Weekly Briefing, April 4 – 8

blogimage_dailybriefingEvery week, there are new intersector collaborations surfacing across the United States and new, fascinating research and commentary that provides insight into the intersector — the space where collaboration among government, business, and non-profit sectors enables leaders to share expertise, resources, and authority to address society’s most pressing problems. To keep our readers, practitioners and researchers alike, in the know, we compile a weekly briefing that captures these insights, and we publish it here, on our blog, every Friday. If you like this briefing, you should sign up for our newsletter for more in depth coverage of the intersector.

How to build global cities that are engines of inclusion, not displacement
This Next City piece from two former HUD Secretaries highlights the need for strong partnerships for inclusive urban development: “Mayors must have a clear vision and a strong will, but also need to be able to build consensus and create meaningful partnerships. Cities cannot be truly inclusive without public, private, and non-profit institutions all pulling together.”

Engage Mississippi: Collaboration is key to success
In the wake of the tornado that devastated Louisville, Mississippi, in 2014, Mississippi First Lady Deborah Bryant saw many disparate groups coming together to rebuild the city, including the Red Cross, churches, volunteers, local and state officials, and the National Guard, she explained at a community engagement summit organized by Engage Mississippi. Engage Mississippi aims to foster partnerships between non-profits, businesses, government, funders, and the arts to solve the state’s most complex problems. “I can tell you one thing,” Bryant continued. “All of these various entities pulled together in a disaster and we can do the same to meet other challenges.”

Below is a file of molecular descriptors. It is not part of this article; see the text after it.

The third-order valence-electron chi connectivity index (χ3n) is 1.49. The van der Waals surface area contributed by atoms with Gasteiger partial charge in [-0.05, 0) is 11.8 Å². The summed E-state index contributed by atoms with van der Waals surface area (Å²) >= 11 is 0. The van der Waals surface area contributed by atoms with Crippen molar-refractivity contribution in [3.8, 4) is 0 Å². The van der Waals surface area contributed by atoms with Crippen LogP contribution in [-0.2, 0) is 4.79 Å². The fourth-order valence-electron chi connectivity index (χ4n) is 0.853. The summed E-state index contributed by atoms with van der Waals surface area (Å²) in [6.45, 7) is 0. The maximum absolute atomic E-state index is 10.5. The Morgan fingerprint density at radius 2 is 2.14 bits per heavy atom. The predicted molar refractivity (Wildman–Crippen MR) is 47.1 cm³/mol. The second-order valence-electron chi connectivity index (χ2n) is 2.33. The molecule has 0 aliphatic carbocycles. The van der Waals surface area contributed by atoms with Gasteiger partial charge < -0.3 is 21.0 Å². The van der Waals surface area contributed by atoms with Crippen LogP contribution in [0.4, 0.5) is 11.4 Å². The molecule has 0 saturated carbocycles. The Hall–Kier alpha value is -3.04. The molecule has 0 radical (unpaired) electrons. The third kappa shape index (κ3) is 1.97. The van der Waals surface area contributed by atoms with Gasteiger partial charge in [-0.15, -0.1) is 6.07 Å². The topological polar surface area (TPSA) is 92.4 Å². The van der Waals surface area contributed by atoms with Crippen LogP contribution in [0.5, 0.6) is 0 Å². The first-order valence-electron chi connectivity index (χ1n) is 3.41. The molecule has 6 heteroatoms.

Mayor Emanuel and regional partners launch joint effort to address international water challenges
A new intersector initiative in Chicago to drive water innovation is launching its work with three programs: a research consortium, a technology demonstration network, and an innovation program to encourage public and private entities to reuse resources from wastewater and water streams. Partners include the City of Chicago, the Metropolitan Water Reclamation District of Greater Chicago, World Business Chicago, the University of Chicago, Northwestern University, the University of Illinois, the U.S. Department of Energy’s Argonne National Laboratory, public utilities, private industries, and entrepreneurs.

Devolution for an urban age: City power and problem-solving
This piece from Brookings’ Bruce Katz discusses devolution and how “the solutions to our toughest problems will increasingly come from local leaders.” Katz highlights how this relates to cross-sector collaboration: “Centralized, hyper-specialized, one-size-fits-all approaches are fundamentally ill-suited for today’s challenges. 21st century problems demand rapid, locally-tailored solutions that take a holistic approach to problem solving — approaches that deploy the expertise, capacity, and resources of the public, private, and civic sectors in collaboration.”

Community leaders ready to present ‘collective impact’ model
Midland, Texas, is embarking on a collective impact initiative for education. “For more than a year, business, community, and school district leaders have met, deliberated about the best path forward and ultimately created the foundation for a plan that, if successful, will reverse a downward academic achievement trend that has been years — and allegedly decades — in the making.”

Private sector must be a part of the wildlife trafficking solution
From the Wildlife Conservation Service, details about a tri-sector collaboration that aims to stop wildlife trafficking: “That is why WCS is proud to be a founding member of the U.S. Wildlife Trafficking Alliance, a public-private partnership that has brought together the conservation community, the private sector, and government to seek solutions to this crisis. The Alliance is committed to working together so that illegal wildlife products are not sold in the U.S. and educating consumers that their actions will ensure a future for wildlife.”